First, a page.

Devereux Chambers barrister Jolyon Maugham QC’s pro-bono scheme the Good Law Project has taken on its first case, with plans to sue Uber over alleged tax avoidance.
Maugham set up the Good Law Project earlier this year to hold the Government to account and planned to “take strategic cases in a lot of areas to advance a progressive agenda”.
Maugham will be the claimant, and The Lawyer understands that although he has not yet brought formal proceedings against Uber, the process to instruct solicitors has already begun.
“There is extrinsic evidence that supports a suspicion that US multinationals in the UK are treated better than they are on the continent,” Maugham told The Lawyer. “The is the perception that there’s one tax rule for the big players and one rule for the rest. I regret that the Government doesn’t want to engage in this debate.”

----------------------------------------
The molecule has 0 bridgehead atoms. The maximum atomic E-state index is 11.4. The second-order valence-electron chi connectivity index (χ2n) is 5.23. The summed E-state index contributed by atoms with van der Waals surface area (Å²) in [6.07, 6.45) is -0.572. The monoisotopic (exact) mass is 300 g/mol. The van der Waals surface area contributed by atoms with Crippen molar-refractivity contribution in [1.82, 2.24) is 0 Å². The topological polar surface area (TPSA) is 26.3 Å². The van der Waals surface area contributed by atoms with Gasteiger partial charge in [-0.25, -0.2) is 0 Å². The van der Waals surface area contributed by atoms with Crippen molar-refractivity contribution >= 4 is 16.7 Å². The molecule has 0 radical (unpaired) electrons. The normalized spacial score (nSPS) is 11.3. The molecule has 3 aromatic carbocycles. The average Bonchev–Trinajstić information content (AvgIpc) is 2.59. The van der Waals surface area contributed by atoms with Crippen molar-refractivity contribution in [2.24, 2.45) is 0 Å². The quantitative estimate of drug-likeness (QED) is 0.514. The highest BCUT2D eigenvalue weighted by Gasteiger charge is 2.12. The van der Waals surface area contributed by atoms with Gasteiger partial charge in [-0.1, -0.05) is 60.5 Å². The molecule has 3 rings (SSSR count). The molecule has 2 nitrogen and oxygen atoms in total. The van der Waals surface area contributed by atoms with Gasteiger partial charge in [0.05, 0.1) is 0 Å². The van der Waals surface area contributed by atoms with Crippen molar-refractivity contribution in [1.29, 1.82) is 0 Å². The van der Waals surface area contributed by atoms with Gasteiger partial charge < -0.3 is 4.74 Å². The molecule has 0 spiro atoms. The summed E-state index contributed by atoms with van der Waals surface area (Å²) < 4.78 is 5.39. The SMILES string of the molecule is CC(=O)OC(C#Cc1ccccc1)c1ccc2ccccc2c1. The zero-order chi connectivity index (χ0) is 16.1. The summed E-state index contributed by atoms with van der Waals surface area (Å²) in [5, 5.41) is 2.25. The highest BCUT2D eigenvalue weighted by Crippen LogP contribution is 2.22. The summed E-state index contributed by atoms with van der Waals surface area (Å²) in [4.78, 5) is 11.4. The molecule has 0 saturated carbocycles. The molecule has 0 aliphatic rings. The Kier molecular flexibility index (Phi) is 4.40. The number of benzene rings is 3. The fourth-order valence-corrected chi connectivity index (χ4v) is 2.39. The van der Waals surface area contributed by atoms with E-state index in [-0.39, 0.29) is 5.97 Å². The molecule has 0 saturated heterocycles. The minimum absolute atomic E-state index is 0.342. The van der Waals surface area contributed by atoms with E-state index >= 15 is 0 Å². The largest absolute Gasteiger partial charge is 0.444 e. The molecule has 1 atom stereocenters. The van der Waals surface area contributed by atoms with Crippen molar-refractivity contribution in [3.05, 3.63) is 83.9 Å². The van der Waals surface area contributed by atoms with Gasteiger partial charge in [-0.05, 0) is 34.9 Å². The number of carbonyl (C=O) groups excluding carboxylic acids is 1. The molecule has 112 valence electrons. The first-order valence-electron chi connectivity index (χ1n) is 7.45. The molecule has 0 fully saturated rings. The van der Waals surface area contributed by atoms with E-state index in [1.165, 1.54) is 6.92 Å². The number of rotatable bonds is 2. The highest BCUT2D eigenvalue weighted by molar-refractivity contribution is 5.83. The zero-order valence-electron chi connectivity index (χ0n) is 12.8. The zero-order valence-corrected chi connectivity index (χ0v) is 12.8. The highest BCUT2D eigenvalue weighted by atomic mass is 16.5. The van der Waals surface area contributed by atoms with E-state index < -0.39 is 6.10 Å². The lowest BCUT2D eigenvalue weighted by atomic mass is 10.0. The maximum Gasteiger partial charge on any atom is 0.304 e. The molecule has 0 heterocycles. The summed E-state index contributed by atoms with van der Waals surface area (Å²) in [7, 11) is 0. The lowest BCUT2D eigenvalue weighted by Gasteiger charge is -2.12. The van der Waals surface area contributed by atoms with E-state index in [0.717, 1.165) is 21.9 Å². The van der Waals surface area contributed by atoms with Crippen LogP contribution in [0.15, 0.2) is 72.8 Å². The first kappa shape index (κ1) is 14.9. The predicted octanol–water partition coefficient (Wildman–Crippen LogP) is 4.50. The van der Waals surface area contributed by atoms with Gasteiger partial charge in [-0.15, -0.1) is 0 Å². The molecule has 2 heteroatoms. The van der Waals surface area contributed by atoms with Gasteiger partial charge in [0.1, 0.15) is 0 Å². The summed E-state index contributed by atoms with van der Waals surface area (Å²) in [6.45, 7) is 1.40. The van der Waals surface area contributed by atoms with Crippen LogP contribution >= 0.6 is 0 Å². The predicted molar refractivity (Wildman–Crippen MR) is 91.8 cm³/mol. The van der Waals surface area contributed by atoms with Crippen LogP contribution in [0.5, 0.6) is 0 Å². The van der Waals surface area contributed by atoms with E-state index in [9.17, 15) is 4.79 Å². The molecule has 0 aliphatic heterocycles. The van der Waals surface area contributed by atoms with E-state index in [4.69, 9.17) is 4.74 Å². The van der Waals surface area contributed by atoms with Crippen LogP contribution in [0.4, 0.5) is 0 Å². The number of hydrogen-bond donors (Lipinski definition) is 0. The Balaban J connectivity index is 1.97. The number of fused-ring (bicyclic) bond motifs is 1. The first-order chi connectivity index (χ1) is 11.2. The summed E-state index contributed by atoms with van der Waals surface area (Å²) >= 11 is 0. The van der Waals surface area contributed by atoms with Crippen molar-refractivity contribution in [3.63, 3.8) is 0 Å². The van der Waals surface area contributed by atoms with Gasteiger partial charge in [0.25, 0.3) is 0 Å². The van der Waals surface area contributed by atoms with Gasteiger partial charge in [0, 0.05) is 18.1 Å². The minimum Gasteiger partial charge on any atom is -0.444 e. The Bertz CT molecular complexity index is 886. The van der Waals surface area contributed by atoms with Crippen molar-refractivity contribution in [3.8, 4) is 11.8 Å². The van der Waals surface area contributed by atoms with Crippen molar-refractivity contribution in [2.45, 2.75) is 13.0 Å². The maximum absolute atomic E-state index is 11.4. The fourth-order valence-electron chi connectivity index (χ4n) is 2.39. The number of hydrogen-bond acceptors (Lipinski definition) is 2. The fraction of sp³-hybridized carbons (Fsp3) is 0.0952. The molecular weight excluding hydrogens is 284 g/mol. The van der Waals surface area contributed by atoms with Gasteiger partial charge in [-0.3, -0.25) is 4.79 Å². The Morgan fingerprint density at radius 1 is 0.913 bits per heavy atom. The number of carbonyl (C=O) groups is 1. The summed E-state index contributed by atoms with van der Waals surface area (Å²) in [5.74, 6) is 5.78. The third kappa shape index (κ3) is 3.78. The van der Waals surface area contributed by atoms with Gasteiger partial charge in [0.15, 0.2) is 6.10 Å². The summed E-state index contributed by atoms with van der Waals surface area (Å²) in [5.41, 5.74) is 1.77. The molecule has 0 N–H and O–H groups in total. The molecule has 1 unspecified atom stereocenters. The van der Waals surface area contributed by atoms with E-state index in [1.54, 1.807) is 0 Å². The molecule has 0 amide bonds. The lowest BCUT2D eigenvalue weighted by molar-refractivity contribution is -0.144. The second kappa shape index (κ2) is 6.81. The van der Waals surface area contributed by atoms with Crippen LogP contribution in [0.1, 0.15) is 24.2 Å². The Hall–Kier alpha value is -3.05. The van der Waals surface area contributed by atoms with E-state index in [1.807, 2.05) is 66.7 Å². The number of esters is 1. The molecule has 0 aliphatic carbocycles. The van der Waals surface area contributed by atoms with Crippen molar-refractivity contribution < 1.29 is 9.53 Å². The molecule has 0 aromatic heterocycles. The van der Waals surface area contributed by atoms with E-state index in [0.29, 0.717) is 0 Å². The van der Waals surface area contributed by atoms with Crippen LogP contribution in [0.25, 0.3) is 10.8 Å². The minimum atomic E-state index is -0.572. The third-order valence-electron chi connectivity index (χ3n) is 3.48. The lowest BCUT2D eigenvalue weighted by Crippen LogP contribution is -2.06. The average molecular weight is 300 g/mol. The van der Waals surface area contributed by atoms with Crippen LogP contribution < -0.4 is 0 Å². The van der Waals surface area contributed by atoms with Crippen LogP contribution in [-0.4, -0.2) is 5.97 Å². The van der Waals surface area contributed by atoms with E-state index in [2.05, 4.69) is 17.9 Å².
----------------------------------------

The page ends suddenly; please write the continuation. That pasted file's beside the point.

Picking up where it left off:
In this case, he will act on behalf of taxpayers to recover the company’s tax liability – which he estimates for London alone in 2015 at just under £20m.
Hot 100 2016 star Maugham directs the Good Law Project outside of his fee-earning work at Devereux Chambers.
He is so far driving the project singlehandedly, and expects to fund it through contributions from other lawyers.
Maugham, who was behind a crowdfunding effort to raise funds for the Article 50 challenge against Brexit last year, is also involved in a second challenge to Brexit concerning whether the UK could unilaterally revoke Article 50.
The status of Uber’s tax payments was put into question following its defeat against drivers at a landmark employment tribunal case last year.
The defeat prompted tax experts to claim that Uber might be liable for millions of pounds of tax payments after drivers were determined to be employees entitled to minimum wage and holiday rather than self-employed workers.
Uber regional general manager Jo Bertram said: “Drivers who use the Uber app are subject to the same VAT laws as any other transportation provider in the UK.”